"You don't hear everything everybody says, but that's the way life is. The audiences have been spoiled…by television. A guy can…get up from a murder mystery…and come back (and ask)_'Did he kill her yet?' because he knows he won't miss anything because they are going to show it to him in closeup about three times. He can't miss anything because they just throw it in his face. The thing I like is to put them on warning very early that if you aren't going to pay attention, you're not gonna get it so you may just as well leave. It's like trying to attract the wrong audience. Many times, I go to a great extent to get an R rating that keeps the 14-year-olds out of the film. If the 14-year-olds come in, they don't like it.…It's very hard to get distributors to put their money up because that's their audience and they want the kids in. Well, I don't want the kids in, unless it's for kids."

While it's not uncommon for movies to begin filming without a finished script, with Altman it's because he viewed a screenplay, even if his name is on it, as something similar to a blueprint for a house. It gives you the idea, but the final product doesn't really look like that, Altman says, and that was the case with McCabe & Mrs. Miller, which was based on the novel McCabe by Edmund Naughton. Its "screenplay" is credited to Altman and Brian McKay. "I really don't care very much about the story," Altman says, admitting that most stories end up being pretty much the same, so the viewer will know them going in. "I think of it more like a painting, then I can mess around in the corners with the details." Also on the commentary, Foster says about Altman, "He told me something I've never forgotten. He used to say, 'Whatever an audience expects in a scene or the next scene, go in the entire opposite way just to throw them off.'" Years ago, when I was on the film junket circuit, I was lucky enough to meet Altman. It's hard when you are there as a working journalist not to be in awe in the presence of one of your idols (even if the junket was for Ready to Wear). He said something that stuck with me as well. I imagine Altman had that effect on a lot of people. He said he thought it always was better seeing a movie for a second time, because then you relax and stop thinking about what's going to happen next and just concentrate on the details. Hey, seeing McCabe twice worked on Leonard Cohen. Altman summed it up again at another point in the commentary.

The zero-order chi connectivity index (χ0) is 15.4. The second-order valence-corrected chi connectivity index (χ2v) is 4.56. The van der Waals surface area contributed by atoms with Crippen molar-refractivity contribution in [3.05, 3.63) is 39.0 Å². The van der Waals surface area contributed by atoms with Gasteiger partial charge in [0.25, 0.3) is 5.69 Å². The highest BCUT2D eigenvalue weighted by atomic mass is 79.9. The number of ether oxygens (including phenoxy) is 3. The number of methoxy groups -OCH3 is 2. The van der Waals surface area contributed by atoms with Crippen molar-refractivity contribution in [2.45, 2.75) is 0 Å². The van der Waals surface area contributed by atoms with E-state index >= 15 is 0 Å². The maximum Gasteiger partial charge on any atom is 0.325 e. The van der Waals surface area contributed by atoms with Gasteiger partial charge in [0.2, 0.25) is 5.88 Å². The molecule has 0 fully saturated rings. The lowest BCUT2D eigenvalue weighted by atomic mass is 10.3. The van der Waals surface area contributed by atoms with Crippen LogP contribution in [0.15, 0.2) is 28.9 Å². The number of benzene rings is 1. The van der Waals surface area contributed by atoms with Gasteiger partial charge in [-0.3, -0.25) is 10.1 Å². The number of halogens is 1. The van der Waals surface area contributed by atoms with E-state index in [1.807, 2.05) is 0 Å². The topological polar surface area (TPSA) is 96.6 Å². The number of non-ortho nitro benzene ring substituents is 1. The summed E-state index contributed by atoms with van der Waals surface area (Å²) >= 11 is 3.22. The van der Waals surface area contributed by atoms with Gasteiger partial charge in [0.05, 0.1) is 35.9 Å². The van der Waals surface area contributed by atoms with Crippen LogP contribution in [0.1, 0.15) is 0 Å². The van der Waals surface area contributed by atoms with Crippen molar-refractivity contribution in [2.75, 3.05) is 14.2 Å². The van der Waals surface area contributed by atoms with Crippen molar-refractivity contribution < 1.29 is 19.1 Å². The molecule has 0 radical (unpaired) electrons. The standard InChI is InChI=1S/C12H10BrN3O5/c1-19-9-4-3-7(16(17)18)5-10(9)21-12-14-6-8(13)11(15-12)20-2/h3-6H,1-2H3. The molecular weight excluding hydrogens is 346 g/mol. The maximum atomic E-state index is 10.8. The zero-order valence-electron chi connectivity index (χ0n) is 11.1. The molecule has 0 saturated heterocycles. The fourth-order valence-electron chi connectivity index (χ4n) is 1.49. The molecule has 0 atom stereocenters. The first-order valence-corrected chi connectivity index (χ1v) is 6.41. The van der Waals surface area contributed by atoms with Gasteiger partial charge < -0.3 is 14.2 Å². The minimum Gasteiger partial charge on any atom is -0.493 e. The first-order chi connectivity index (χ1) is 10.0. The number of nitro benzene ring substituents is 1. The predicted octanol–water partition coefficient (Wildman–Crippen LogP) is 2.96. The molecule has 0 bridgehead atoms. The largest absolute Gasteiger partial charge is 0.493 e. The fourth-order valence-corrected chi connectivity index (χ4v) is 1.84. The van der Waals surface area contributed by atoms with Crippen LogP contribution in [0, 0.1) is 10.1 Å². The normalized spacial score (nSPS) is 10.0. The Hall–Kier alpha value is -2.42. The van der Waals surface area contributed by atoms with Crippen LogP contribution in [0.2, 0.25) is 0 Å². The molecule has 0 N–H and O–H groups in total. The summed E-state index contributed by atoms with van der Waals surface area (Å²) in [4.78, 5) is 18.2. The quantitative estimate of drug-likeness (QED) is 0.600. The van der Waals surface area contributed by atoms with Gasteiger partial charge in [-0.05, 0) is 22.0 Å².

"It's not the words that are important. That's too related to theater where you are trying to advance plot by the words. When you have closeups of people and faces that you can push right up into the audience, it's just better that the word comes from the moment or from the actors themselves."